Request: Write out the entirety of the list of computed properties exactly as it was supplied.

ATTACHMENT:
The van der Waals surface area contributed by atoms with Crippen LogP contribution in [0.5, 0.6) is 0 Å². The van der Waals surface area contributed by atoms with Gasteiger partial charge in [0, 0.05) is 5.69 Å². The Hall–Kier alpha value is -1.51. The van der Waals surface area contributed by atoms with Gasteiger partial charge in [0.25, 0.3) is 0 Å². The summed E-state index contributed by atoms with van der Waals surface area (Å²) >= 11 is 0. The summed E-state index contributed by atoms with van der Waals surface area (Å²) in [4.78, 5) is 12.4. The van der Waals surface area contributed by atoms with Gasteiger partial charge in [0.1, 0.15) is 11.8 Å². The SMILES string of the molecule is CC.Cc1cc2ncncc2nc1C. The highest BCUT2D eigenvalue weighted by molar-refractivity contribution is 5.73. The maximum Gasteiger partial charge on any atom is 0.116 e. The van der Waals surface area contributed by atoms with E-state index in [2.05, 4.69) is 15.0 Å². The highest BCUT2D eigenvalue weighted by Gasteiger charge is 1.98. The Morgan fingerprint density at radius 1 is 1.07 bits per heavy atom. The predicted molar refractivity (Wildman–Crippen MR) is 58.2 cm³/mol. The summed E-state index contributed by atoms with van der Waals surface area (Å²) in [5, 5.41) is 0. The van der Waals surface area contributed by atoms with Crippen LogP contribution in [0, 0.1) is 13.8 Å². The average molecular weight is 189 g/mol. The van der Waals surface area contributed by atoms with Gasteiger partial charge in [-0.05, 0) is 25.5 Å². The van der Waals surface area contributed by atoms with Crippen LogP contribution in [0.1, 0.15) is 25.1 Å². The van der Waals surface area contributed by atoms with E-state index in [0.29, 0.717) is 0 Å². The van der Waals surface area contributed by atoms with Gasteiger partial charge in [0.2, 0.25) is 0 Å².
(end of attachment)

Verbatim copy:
The van der Waals surface area contributed by atoms with Crippen LogP contribution in [0.5, 0.6) is 0 Å². The van der Waals surface area contributed by atoms with Gasteiger partial charge in [0, 0.05) is 5.69 Å². The Hall–Kier alpha value is -1.51. The van der Waals surface area contributed by atoms with Gasteiger partial charge in [0.25, 0.3) is 0 Å². The summed E-state index contributed by atoms with van der Waals surface area (Å²) >= 11 is 0. The summed E-state index contributed by atoms with van der Waals surface area (Å²) in [4.78, 5) is 12.4. The van der Waals surface area contributed by atoms with Gasteiger partial charge in [0.1, 0.15) is 11.8 Å². The SMILES string of the molecule is CC.Cc1cc2ncncc2nc1C. The highest BCUT2D eigenvalue weighted by molar-refractivity contribution is 5.73. The maximum Gasteiger partial charge on any atom is 0.116 e. The van der Waals surface area contributed by atoms with E-state index in [2.05, 4.69) is 15.0 Å². The highest BCUT2D eigenvalue weighted by Gasteiger charge is 1.98. The Morgan fingerprint density at radius 1 is 1.07 bits per heavy atom. The predicted molar refractivity (Wildman–Crippen MR) is 58.2 cm³/mol. The summed E-state index contributed by atoms with van der Waals surface area (Å²) in [5, 5.41) is 0. The van der Waals surface area contributed by atoms with Crippen LogP contribution in [0, 0.1) is 13.8 Å². The average molecular weight is 189 g/mol. The van der Waals surface area contributed by atoms with Gasteiger partial charge in [-0.05, 0) is 25.5 Å². The van der Waals surface area contributed by atoms with Crippen LogP contribution in [0.1, 0.15) is 25.1 Å². The van der Waals surface area contributed by atoms with E-state index in [0.29, 0.717) is 0 Å². The van der Waals surface area contributed by atoms with Gasteiger partial charge in [0.2, 0.25) is 0 Å².